The DoelenKwartet is a renowned Dutch quartet specialising in contemporary music. The quartet celebrates its 25th anniversary with a new composition for string quartet and cimbalom by Klaas de Vries. The composer appropriately named the piece ‘Stringed’.
Although none of Bartók’s works are included in this programme, he is in fact the binding element between these three composers: De Vries looked to Bartók as a source of inspiration for Saba, while Veress is viewed as the connecting link between Bartók and Kurtág with regard to style.
Florian Donderer violin
Annette Walther violin
Xandi van Dijk viola
Thomas Schmitz cello
Leoš Janáček String Quartet no. 2 ‘Intimate Letters’
Franz Schubert String Quartet no. 13, D 804 ‘Rosamunde’
Sehnsucht; longing. This subject has fired the imagination of many artists and composers, including Schubert and Janáček. In Schubert’s ’Rosamunde’ the Signum Quartet senses a universally recognisable and extremely Romantic musical portrayal of longing. This is different from the personal longing felt by Janáček, who composed his second string quartet inspired by the extremely intimate, long-term correspondence between him and his unattainable love Kamila.
More info about Signum Quartett
There is no such thing as a definitive list of essential, outstanding, monumental or pioneering works that constitute the canon of the string quartet. During the String Quartet Biennale various quartets will start to create one. From an individual perspective, each selects a number of diverse works, adding them to the String Quartet Biennale canon under the title Selected By.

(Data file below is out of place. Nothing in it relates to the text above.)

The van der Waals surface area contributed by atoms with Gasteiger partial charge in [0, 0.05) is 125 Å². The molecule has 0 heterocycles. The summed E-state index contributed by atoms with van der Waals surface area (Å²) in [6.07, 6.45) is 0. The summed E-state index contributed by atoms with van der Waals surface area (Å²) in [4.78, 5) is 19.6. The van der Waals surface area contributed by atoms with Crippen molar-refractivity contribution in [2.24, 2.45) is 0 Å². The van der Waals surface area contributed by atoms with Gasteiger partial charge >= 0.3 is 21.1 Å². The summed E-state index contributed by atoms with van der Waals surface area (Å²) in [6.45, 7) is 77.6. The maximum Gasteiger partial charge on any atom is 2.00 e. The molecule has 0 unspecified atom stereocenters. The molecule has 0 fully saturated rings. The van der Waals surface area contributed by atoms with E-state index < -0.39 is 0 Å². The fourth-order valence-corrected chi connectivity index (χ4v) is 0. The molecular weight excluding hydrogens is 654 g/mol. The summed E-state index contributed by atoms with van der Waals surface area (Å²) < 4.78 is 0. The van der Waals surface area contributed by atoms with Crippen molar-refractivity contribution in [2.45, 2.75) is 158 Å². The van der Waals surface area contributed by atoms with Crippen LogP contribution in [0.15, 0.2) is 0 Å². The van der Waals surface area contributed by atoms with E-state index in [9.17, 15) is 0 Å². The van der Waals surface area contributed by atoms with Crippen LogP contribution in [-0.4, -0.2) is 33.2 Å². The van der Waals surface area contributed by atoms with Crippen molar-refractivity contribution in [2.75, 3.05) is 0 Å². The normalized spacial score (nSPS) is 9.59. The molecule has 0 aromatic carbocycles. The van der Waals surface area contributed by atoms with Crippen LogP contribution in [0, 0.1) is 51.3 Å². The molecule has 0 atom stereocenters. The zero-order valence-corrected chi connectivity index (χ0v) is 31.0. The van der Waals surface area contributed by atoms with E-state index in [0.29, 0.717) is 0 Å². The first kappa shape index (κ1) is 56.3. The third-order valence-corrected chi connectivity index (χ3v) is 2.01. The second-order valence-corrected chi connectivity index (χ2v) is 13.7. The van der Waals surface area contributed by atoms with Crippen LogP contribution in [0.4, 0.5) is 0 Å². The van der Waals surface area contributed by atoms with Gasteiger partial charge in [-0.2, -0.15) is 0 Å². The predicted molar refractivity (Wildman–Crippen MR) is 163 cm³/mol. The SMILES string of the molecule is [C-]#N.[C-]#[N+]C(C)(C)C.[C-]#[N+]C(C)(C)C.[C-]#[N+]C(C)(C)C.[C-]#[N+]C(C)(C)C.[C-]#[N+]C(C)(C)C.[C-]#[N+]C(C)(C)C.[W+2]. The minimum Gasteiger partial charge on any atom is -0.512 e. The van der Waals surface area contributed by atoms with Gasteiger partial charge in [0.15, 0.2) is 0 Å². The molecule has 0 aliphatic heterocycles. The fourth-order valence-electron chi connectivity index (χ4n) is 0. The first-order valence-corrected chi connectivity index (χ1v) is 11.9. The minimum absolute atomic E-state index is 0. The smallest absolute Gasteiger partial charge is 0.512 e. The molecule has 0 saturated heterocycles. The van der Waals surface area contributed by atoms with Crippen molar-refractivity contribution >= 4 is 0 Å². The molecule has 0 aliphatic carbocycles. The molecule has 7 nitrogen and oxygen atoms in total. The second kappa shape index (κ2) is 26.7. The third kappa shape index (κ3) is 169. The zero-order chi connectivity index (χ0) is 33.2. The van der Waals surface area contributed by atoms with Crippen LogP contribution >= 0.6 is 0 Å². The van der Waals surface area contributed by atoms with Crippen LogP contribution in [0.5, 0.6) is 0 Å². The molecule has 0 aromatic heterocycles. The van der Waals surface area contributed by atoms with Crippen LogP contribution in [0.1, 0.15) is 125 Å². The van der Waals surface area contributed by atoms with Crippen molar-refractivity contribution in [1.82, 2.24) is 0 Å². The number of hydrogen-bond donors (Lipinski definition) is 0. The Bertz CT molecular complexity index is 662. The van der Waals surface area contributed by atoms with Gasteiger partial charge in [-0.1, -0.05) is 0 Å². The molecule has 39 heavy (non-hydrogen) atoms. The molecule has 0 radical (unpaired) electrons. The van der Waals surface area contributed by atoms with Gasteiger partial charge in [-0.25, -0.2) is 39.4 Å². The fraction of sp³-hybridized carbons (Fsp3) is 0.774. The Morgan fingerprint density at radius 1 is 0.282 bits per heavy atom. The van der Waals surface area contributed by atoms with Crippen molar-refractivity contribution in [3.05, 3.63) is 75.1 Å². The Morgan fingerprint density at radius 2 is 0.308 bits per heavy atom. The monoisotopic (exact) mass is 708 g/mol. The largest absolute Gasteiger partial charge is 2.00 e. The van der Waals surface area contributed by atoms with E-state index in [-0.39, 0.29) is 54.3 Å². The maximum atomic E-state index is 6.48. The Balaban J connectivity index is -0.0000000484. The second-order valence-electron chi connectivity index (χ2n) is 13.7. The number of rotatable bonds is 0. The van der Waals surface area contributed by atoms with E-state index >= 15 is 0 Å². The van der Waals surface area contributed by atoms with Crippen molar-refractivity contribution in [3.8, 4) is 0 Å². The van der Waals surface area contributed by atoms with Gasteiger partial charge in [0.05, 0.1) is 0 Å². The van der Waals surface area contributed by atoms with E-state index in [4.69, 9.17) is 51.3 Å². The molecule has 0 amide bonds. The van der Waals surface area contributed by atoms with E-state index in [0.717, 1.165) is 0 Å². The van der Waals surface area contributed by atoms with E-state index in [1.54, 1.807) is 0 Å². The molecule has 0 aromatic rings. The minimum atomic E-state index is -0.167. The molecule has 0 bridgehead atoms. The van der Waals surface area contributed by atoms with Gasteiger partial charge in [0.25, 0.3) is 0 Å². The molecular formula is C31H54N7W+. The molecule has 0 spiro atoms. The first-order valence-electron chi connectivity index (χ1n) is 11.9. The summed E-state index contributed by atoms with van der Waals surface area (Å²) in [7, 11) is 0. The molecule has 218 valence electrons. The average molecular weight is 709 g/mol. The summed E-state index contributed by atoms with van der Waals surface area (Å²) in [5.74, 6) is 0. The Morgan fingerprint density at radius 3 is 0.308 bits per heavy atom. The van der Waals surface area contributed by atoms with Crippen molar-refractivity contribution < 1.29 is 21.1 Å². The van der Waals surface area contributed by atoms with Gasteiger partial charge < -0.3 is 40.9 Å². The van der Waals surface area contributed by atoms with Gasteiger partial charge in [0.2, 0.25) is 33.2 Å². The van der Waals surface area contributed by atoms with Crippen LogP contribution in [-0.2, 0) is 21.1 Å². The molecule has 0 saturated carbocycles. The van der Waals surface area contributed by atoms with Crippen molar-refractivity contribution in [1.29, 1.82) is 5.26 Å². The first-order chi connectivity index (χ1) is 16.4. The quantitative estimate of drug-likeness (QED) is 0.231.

Marc Danel violin
Gilles Millet violin
Vlad Bogdanas viola
Yovan Markovitch cello
O/Modernt String Quartet:
Hugo Ticciati violin
Daniel Rowland violin
Gareth Lubbe viola
Julian Arp cello
Evelyn Glennie percussion
Jorinde Keesmaat regie
Pyotr Ilyich Tchaikovsky String Quartet no. 1
Claude Debussy String Quartet
Henry Purcell Chaconne in G minor
Leoš Janáček String Quartet no. 1 ‘Kreutzer Sonata’
Askell Masson Frum
Evelyn Glennie Light in Darkness
James Tenney Having Never Written a Note for Percussion
Arvo Pärt Dona nobis pacem
Albert Schnelzer Apollonian Dances for string quartet (world première)
The Quatuor Danel, O/Modernt String Quartet and the percussionist Evelyn Glennie team up to conclude the first edition of the String Quartet Biennale under the direction of Jorinde Keesmaat: tradition, experiment, overtone singing, baroque and avant-garde; a spectacular crowning event to top off a week that has redefined the limits of the string quartet.
The first half of this extra long concert will feature Quatuor Danel, which pays tribute to the tradition with Tchaikovsky and Debussy – an evergreen, quintessential string quartet programme. After the interval the O/Modernt String Quartet and percussionist Evelyn Glennie, who has been deaf since the age of 12, will take centre stage. Embracing experimentation one last time, they will demonstrate that the string quartet genre is full of life and continuing to evolve. Jorinde Keesmaat’s staging adds a fitting visual image to this distinctive and varied programme.